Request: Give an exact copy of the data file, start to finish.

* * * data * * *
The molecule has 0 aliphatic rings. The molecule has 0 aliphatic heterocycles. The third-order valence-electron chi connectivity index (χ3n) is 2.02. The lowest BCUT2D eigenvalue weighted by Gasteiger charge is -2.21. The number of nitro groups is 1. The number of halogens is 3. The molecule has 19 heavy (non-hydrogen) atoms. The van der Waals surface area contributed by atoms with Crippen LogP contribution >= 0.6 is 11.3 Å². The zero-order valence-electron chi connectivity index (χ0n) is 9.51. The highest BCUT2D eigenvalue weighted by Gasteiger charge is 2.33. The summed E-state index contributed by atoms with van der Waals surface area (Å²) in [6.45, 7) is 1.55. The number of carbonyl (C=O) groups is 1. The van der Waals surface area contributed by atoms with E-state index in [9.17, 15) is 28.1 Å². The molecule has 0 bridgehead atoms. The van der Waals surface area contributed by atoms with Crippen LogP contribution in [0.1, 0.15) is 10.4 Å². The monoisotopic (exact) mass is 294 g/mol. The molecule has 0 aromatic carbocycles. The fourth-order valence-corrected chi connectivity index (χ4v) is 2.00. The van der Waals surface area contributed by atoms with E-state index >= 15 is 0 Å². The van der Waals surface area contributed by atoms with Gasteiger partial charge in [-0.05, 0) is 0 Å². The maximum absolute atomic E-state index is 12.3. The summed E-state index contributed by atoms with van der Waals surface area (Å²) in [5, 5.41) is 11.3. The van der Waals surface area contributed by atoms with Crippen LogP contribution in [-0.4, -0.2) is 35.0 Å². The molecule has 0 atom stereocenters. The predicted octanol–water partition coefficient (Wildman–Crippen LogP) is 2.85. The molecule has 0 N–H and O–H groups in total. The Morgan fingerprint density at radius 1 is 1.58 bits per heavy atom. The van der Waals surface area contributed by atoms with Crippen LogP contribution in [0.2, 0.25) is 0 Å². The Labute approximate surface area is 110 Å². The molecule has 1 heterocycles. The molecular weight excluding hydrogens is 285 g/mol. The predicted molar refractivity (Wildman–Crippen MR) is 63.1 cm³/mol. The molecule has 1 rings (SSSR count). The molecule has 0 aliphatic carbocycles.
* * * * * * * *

The molecule has 0 aliphatic rings. The molecule has 0 aliphatic heterocycles. The third-order valence-electron chi connectivity index (χ3n) is 2.02. The lowest BCUT2D eigenvalue weighted by Gasteiger charge is -2.21. The number of nitro groups is 1. The number of halogens is 3. The molecule has 19 heavy (non-hydrogen) atoms. The van der Waals surface area contributed by atoms with Crippen LogP contribution >= 0.6 is 11.3 Å². The zero-order valence-electron chi connectivity index (χ0n) is 9.51. The highest BCUT2D eigenvalue weighted by Gasteiger charge is 2.33. The summed E-state index contributed by atoms with van der Waals surface area (Å²) in [6.45, 7) is 1.55. The number of carbonyl (C=O) groups is 1. The van der Waals surface area contributed by atoms with E-state index in [9.17, 15) is 28.1 Å². The molecule has 0 bridgehead atoms. The van der Waals surface area contributed by atoms with Crippen LogP contribution in [0.1, 0.15) is 10.4 Å². The monoisotopic (exact) mass is 294 g/mol. The molecule has 0 aromatic carbocycles. The fourth-order valence-corrected chi connectivity index (χ4v) is 2.00. The van der Waals surface area contributed by atoms with E-state index >= 15 is 0 Å². The van der Waals surface area contributed by atoms with Gasteiger partial charge in [-0.05, 0) is 0 Å². The maximum absolute atomic E-state index is 12.3. The summed E-state index contributed by atoms with van der Waals surface area (Å²) in [5, 5.41) is 11.3. The van der Waals surface area contributed by atoms with Crippen LogP contribution in [-0.4, -0.2) is 35.0 Å². The molecule has 0 atom stereocenters. The predicted octanol–water partition coefficient (Wildman–Crippen LogP) is 2.85. The molecule has 0 N–H and O–H groups in total. The Morgan fingerprint density at radius 1 is 1.58 bits per heavy atom. The van der Waals surface area contributed by atoms with Crippen LogP contribution in [0.2, 0.25) is 0 Å². The Labute approximate surface area is 110 Å². The molecule has 1 heterocycles. The molecular weight excluding hydrogens is 285 g/mol. The predicted molar refractivity (Wildman–Crippen MR) is 63.1 cm³/mol. The molecule has 1 rings (SSSR count). The molecule has 0 aliphatic carbocycles.